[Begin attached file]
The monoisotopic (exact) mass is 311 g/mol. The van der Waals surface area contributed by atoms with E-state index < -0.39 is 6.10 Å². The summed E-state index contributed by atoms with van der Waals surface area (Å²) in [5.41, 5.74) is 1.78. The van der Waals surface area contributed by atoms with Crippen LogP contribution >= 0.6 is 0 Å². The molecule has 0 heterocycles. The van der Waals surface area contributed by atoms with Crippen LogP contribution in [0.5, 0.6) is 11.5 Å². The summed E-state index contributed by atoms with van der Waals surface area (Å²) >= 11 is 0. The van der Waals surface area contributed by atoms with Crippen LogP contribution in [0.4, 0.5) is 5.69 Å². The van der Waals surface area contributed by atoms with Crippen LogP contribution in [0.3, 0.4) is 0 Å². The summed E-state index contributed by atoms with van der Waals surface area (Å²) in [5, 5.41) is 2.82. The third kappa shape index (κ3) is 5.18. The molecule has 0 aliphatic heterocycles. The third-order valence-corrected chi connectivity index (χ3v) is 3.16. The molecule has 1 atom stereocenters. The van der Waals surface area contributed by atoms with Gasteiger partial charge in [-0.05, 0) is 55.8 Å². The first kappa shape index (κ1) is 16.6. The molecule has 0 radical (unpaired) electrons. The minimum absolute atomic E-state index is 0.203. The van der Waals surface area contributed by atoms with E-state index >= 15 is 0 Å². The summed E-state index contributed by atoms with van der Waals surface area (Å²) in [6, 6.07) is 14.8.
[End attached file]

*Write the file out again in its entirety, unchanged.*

The monoisotopic (exact) mass is 311 g/mol. The van der Waals surface area contributed by atoms with E-state index < -0.39 is 6.10 Å². The summed E-state index contributed by atoms with van der Waals surface area (Å²) in [5.41, 5.74) is 1.78. The van der Waals surface area contributed by atoms with Crippen LogP contribution >= 0.6 is 0 Å². The molecule has 0 heterocycles. The van der Waals surface area contributed by atoms with Crippen LogP contribution in [0.5, 0.6) is 11.5 Å². The summed E-state index contributed by atoms with van der Waals surface area (Å²) >= 11 is 0. The van der Waals surface area contributed by atoms with Crippen LogP contribution in [0.4, 0.5) is 5.69 Å². The van der Waals surface area contributed by atoms with Crippen LogP contribution in [0.3, 0.4) is 0 Å². The summed E-state index contributed by atoms with van der Waals surface area (Å²) in [5, 5.41) is 2.82. The third kappa shape index (κ3) is 5.18. The molecule has 0 aliphatic heterocycles. The third-order valence-corrected chi connectivity index (χ3v) is 3.16. The molecule has 1 atom stereocenters. The van der Waals surface area contributed by atoms with Gasteiger partial charge in [-0.05, 0) is 55.8 Å². The first kappa shape index (κ1) is 16.6. The molecule has 0 radical (unpaired) electrons. The minimum absolute atomic E-state index is 0.203. The van der Waals surface area contributed by atoms with E-state index >= 15 is 0 Å². The summed E-state index contributed by atoms with van der Waals surface area (Å²) in [6, 6.07) is 14.8.